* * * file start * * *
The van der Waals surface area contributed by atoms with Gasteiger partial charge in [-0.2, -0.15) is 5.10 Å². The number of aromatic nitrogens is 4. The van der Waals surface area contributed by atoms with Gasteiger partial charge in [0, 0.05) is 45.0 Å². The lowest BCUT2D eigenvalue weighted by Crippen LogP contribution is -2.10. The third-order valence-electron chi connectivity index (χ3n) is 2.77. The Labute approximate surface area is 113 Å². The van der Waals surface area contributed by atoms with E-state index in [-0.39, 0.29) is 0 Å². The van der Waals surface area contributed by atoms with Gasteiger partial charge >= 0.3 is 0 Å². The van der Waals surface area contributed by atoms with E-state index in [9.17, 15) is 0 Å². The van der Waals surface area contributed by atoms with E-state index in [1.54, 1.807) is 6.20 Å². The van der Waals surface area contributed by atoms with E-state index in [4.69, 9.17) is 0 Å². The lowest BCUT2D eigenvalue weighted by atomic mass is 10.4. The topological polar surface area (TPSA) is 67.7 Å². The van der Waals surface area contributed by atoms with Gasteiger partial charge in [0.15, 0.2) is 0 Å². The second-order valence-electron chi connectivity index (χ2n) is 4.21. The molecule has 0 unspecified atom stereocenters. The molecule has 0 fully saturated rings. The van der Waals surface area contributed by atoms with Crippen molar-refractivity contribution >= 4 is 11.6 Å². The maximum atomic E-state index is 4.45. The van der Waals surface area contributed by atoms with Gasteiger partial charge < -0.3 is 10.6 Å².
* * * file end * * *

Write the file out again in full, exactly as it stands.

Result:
The van der Waals surface area contributed by atoms with Gasteiger partial charge in [-0.2, -0.15) is 5.10 Å². The number of aromatic nitrogens is 4. The van der Waals surface area contributed by atoms with Gasteiger partial charge in [0, 0.05) is 45.0 Å². The lowest BCUT2D eigenvalue weighted by Crippen LogP contribution is -2.10. The third-order valence-electron chi connectivity index (χ3n) is 2.77. The Labute approximate surface area is 113 Å². The van der Waals surface area contributed by atoms with E-state index in [-0.39, 0.29) is 0 Å². The van der Waals surface area contributed by atoms with Gasteiger partial charge >= 0.3 is 0 Å². The van der Waals surface area contributed by atoms with E-state index in [9.17, 15) is 0 Å². The van der Waals surface area contributed by atoms with E-state index in [1.54, 1.807) is 6.20 Å². The van der Waals surface area contributed by atoms with E-state index in [4.69, 9.17) is 0 Å². The lowest BCUT2D eigenvalue weighted by atomic mass is 10.4. The topological polar surface area (TPSA) is 67.7 Å². The van der Waals surface area contributed by atoms with Gasteiger partial charge in [0.15, 0.2) is 0 Å². The second-order valence-electron chi connectivity index (χ2n) is 4.21. The molecule has 0 unspecified atom stereocenters. The molecule has 0 fully saturated rings. The van der Waals surface area contributed by atoms with Crippen molar-refractivity contribution >= 4 is 11.6 Å². The maximum atomic E-state index is 4.45. The van der Waals surface area contributed by atoms with Gasteiger partial charge < -0.3 is 10.6 Å².